A federal judge in Washington heard arguments this week from union and government lawyers over the Department of Defense's new personnel system that would wipe out guaranteed raises in favor of pay based on performance reviews from managers.
A ruling against the government from U.S. District Judge Emmet G. Sullivan could ruin President Bush's efforts to overhaul the civil service in the near future because the case covers so many rank-and-file workers, including ones at Maryland's Fort Meade and Aberdeen Proving Ground.
This is the second lawsuit from unions over Bush's "pay-for-performance" initiative. The first, which is on appeal, came from unions at the Department of Homeland Security. Unions have won two favorable rulings from U.S. District Judge Rosemary M. Collyer in that case.
But attorneys point out that although the two cases look similar, the fights are over two separate pieces of legislation that have placed different requirements on the two agencies.
Most important, union lawyers argue, Congress required the Defense Department to move forward with jettisoning the 15-grade General Schedule using "a collaborative issue-based approach" in its negotiations with unions. The unions also were supposed to play a role in developing the new rules and participating in "meaningful" discussions.
The same legislation, however, also permitted the secretary of defense to move forward with changes over union objections after deciding that "further consultation and mediation" likely would not "produce an agreement."
Sullivan will have to decide whether military leaders negotiated in good faith.
"Our position was and always has been that no discussions ever took place," said Joe Goldberg, assistant general counsel for the American Federation of Government Employees, who argued this portion of the unions' case during the four-hour hearing Tuesday. "That isn't to say that no meetings took place. The agency merely had its eyes open while our lips were moving. ... We were being talked at and told what they were going to do."
If Sullivan agrees with Goldberg, he could throw out all of the rules on that basis. Goldberg likened victories on most other points - in the Homeland Security and Defense suits - to putting holes in a building's support structure.
The holes wouldn't necessarily require that the entire building be demolished, although Goldberg would argue otherwise.
Siobhan Gorman reported on the front page of The Sun this week that critics considered President Bush's Wednesday visit to the National Security Agency little more than "Washington theatrics" - a "Karl Rove production," well-known author and NSA expert James Bamford said in the article.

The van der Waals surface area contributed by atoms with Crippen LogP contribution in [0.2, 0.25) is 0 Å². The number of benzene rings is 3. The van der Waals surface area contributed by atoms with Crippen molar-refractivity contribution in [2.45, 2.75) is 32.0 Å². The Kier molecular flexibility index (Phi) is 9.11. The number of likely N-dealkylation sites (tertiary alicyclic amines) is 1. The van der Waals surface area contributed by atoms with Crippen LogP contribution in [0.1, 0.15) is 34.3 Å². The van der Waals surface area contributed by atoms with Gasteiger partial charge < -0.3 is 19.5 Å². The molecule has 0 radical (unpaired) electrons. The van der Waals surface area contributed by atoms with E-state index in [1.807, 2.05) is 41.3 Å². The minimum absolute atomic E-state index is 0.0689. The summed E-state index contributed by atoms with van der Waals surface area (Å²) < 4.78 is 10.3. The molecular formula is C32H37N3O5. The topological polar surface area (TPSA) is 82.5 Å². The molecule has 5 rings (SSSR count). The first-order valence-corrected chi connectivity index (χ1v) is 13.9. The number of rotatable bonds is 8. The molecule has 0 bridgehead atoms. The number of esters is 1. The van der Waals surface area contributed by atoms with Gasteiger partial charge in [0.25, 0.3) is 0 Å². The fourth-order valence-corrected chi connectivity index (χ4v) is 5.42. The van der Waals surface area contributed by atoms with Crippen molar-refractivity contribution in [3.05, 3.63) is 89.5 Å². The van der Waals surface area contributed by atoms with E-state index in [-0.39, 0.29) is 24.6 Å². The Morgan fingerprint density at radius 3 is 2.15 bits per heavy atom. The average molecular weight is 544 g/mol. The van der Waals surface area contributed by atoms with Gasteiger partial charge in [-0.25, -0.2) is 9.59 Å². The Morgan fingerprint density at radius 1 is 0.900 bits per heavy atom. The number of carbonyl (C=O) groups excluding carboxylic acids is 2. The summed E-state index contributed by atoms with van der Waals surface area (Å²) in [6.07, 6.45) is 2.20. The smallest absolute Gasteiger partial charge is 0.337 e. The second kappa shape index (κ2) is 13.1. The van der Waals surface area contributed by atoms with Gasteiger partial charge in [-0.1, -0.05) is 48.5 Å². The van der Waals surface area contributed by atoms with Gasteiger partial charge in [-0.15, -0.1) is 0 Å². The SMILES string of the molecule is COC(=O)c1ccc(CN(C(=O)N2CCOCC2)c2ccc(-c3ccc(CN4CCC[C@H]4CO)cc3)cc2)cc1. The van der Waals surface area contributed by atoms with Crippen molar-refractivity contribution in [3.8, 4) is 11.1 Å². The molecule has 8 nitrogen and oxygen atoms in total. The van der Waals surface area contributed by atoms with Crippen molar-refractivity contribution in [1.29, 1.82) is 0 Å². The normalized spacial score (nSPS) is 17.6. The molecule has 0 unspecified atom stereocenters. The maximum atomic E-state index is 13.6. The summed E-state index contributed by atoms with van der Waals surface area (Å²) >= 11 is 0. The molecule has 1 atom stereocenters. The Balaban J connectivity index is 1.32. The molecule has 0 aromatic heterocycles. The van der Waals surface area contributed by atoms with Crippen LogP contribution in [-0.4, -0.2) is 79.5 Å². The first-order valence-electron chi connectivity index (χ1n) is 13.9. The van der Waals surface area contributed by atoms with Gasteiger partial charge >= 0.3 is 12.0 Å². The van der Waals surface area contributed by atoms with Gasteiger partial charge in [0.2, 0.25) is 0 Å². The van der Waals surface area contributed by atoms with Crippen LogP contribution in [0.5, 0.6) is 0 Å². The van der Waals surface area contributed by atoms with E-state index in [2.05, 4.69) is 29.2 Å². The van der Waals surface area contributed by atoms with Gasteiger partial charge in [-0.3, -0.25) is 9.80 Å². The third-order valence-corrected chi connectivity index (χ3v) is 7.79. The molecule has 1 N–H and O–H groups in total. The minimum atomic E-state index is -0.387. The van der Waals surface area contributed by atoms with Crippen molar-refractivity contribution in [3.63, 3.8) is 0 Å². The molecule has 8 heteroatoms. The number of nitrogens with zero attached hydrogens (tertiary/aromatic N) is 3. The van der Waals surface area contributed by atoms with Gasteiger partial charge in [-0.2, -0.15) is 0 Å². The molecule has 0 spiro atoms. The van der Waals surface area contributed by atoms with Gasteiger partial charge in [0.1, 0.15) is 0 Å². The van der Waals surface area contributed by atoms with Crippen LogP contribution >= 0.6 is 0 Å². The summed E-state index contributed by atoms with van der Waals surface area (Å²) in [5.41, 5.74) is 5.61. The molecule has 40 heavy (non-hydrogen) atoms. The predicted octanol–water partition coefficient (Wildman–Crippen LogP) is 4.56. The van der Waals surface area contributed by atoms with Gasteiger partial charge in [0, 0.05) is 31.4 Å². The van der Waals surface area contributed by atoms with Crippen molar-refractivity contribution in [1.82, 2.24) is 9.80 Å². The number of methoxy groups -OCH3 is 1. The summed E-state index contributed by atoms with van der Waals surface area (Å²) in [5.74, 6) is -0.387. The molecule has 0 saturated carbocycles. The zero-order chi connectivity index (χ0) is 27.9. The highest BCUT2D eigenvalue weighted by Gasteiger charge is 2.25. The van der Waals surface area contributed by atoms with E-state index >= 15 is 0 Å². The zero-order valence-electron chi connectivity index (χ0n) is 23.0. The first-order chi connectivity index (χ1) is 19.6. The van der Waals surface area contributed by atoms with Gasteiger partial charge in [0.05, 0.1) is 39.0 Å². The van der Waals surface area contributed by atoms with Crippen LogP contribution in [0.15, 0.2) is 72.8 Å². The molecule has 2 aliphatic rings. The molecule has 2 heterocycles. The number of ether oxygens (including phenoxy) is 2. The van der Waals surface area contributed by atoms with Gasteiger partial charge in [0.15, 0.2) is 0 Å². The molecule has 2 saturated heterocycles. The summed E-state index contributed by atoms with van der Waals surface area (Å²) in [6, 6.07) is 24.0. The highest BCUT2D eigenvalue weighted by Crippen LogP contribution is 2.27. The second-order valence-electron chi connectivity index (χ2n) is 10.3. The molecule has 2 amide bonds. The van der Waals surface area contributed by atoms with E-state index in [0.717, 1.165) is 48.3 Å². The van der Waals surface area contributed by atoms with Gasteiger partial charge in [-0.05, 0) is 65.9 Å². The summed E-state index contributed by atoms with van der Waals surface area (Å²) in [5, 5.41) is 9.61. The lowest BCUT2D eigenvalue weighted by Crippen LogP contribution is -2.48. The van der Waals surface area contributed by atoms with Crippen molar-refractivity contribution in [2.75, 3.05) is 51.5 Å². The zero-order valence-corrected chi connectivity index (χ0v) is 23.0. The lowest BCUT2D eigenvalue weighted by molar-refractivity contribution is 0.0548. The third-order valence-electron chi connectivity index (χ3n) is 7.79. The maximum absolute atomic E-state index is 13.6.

If that is the case, then the trip was something of an encore performance.
In June 2002, as Congress began to ratchet up its probe into why the intelligence community missed signs of the Sept. 11, 2001, attacks, Bush gave what The Sun described as a two-hour "pep rally" at the agency, working the rope line, signing autographs and telling reporters: "We won't back down. We never have. We never will."
Before that, the last president to visit the agency was Bush's father, who traveled there in May 1991 to congratulate the agency on its work during the Persian Gulf War and to attend a closed-door awards ceremony. That trip, however, garnered only a one-line mention in a front-page Sun article about Bush's health and hectic schedule that week.
The first president to visit the Fort Meade-based agency since its founding in the early 1950s was Ronald Reagan, who dedicated two new buildings at the post during a speech in September 1986, according to an Associated Press article written at that time.
Reagan, however, did not spend much time with employees. He canceled most of the day's events, including a tour, because it was "blazing hot," and "Nancy Reagan was dead set against it," said Bill Ferguson, a retired NSA executive, who helped coordinate the visit. Ferguson's wife, Clare, who had a ticket to watch the speech as an employee's spouse, said that Reagan also had been ill.
"The main reason it took so long for a president to come was that we didn't want the attention," said Bill Ferguson, who retired in 2000. "The less publicity, the better we liked it."
GEICO -the insurance company that features the gecko in its advertisements - is the acronym for the Government Employees Insurance Company.
According to the company's Web site, GEICO founder Leo Goodwin believed that marketing to a targeted customer group - federal workers and the top three grades of noncommissioned military officers - would lower his costs and enable him to charge lower premiums.
Goodwin and his wife, Lillian, opened operations in Washington in 1936.
The writer welcomes your comments and ideas. She can be reached at melissa.harris@ baltsun.com or 410-715-2885. Recent back issues of Federal Workers can be read at baltimoresun .com/federal.